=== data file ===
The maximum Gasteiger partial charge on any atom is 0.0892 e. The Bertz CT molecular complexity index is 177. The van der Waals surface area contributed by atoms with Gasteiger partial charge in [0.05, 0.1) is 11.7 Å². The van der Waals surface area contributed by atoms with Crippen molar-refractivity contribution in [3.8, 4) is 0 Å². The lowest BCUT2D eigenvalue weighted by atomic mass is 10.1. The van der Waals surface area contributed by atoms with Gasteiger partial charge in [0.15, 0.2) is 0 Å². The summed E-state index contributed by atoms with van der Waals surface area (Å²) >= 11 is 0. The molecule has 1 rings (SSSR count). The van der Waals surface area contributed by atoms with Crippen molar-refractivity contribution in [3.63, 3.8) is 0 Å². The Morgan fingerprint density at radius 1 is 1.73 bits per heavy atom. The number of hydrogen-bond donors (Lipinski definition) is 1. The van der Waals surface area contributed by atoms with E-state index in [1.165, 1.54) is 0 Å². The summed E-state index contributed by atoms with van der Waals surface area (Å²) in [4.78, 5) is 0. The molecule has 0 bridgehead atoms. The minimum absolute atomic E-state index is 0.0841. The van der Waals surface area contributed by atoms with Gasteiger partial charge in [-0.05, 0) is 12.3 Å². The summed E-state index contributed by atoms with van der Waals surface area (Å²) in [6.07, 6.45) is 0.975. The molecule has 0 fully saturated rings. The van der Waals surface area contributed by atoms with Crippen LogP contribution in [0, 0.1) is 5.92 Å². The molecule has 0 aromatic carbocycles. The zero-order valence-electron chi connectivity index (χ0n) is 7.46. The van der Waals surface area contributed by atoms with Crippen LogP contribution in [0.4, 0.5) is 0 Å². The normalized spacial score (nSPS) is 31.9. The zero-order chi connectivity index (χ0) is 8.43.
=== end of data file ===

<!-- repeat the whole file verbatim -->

The maximum Gasteiger partial charge on any atom is 0.0892 e. The Bertz CT molecular complexity index is 177. The van der Waals surface area contributed by atoms with Gasteiger partial charge in [0.05, 0.1) is 11.7 Å². The van der Waals surface area contributed by atoms with Crippen molar-refractivity contribution in [3.8, 4) is 0 Å². The lowest BCUT2D eigenvalue weighted by atomic mass is 10.1. The van der Waals surface area contributed by atoms with Gasteiger partial charge in [0.15, 0.2) is 0 Å². The summed E-state index contributed by atoms with van der Waals surface area (Å²) >= 11 is 0. The molecule has 1 rings (SSSR count). The van der Waals surface area contributed by atoms with Crippen molar-refractivity contribution in [3.63, 3.8) is 0 Å². The Morgan fingerprint density at radius 1 is 1.73 bits per heavy atom. The number of hydrogen-bond donors (Lipinski definition) is 1. The van der Waals surface area contributed by atoms with E-state index in [1.165, 1.54) is 0 Å². The summed E-state index contributed by atoms with van der Waals surface area (Å²) in [4.78, 5) is 0. The molecule has 0 bridgehead atoms. The minimum absolute atomic E-state index is 0.0841. The van der Waals surface area contributed by atoms with Gasteiger partial charge in [-0.05, 0) is 12.3 Å². The summed E-state index contributed by atoms with van der Waals surface area (Å²) in [6.07, 6.45) is 0.975. The molecule has 0 fully saturated rings. The van der Waals surface area contributed by atoms with Crippen LogP contribution in [0, 0.1) is 5.92 Å². The molecule has 0 aromatic carbocycles. The zero-order valence-electron chi connectivity index (χ0n) is 7.46. The van der Waals surface area contributed by atoms with Crippen LogP contribution in [0.4, 0.5) is 0 Å². The normalized spacial score (nSPS) is 31.9. The zero-order chi connectivity index (χ0) is 8.43.